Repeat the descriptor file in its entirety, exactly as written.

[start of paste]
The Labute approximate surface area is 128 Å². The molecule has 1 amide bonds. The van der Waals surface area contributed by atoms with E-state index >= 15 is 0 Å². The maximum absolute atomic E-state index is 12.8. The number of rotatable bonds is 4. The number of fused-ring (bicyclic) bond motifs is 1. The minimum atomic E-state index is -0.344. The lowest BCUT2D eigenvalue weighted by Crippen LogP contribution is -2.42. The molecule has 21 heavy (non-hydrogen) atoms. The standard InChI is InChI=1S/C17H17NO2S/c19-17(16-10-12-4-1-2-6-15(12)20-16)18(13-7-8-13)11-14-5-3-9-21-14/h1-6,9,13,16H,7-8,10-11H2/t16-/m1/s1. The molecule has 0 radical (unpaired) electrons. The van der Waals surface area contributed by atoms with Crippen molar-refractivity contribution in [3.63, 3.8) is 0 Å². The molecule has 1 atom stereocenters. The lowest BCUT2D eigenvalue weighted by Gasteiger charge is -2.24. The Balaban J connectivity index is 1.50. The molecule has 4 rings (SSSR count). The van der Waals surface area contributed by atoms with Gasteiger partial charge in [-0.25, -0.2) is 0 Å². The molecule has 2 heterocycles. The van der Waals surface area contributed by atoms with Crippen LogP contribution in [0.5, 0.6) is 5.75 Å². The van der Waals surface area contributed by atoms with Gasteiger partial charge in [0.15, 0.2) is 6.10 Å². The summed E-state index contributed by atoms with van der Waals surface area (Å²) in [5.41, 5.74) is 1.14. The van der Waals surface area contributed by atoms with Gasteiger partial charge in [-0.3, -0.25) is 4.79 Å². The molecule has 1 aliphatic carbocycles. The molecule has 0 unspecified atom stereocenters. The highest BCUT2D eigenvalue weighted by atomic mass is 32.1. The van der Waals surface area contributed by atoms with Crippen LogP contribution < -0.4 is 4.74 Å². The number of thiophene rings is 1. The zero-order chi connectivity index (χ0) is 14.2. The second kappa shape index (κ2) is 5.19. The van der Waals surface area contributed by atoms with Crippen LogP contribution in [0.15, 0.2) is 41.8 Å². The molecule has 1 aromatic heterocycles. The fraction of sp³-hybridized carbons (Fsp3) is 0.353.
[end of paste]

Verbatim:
The Labute approximate surface area is 128 Å². The molecule has 1 amide bonds. The van der Waals surface area contributed by atoms with E-state index >= 15 is 0 Å². The maximum absolute atomic E-state index is 12.8. The number of rotatable bonds is 4. The number of fused-ring (bicyclic) bond motifs is 1. The minimum atomic E-state index is -0.344. The lowest BCUT2D eigenvalue weighted by Crippen LogP contribution is -2.42. The molecule has 21 heavy (non-hydrogen) atoms. The standard InChI is InChI=1S/C17H17NO2S/c19-17(16-10-12-4-1-2-6-15(12)20-16)18(13-7-8-13)11-14-5-3-9-21-14/h1-6,9,13,16H,7-8,10-11H2/t16-/m1/s1. The molecule has 0 radical (unpaired) electrons. The van der Waals surface area contributed by atoms with Crippen molar-refractivity contribution in [3.63, 3.8) is 0 Å². The molecule has 1 atom stereocenters. The lowest BCUT2D eigenvalue weighted by Gasteiger charge is -2.24. The Balaban J connectivity index is 1.50. The molecule has 4 rings (SSSR count). The van der Waals surface area contributed by atoms with Gasteiger partial charge in [-0.25, -0.2) is 0 Å². The molecule has 2 heterocycles. The van der Waals surface area contributed by atoms with Crippen LogP contribution in [0.5, 0.6) is 5.75 Å². The van der Waals surface area contributed by atoms with Gasteiger partial charge in [0.15, 0.2) is 6.10 Å². The summed E-state index contributed by atoms with van der Waals surface area (Å²) in [5.41, 5.74) is 1.14. The van der Waals surface area contributed by atoms with Gasteiger partial charge in [-0.3, -0.25) is 4.79 Å². The molecule has 1 aliphatic carbocycles. The molecule has 0 unspecified atom stereocenters. The highest BCUT2D eigenvalue weighted by atomic mass is 32.1. The van der Waals surface area contributed by atoms with Crippen LogP contribution < -0.4 is 4.74 Å². The number of thiophene rings is 1. The zero-order chi connectivity index (χ0) is 14.2. The second kappa shape index (κ2) is 5.19. The van der Waals surface area contributed by atoms with Crippen LogP contribution in [0.15, 0.2) is 41.8 Å². The molecule has 1 aromatic heterocycles. The fraction of sp³-hybridized carbons (Fsp3) is 0.353.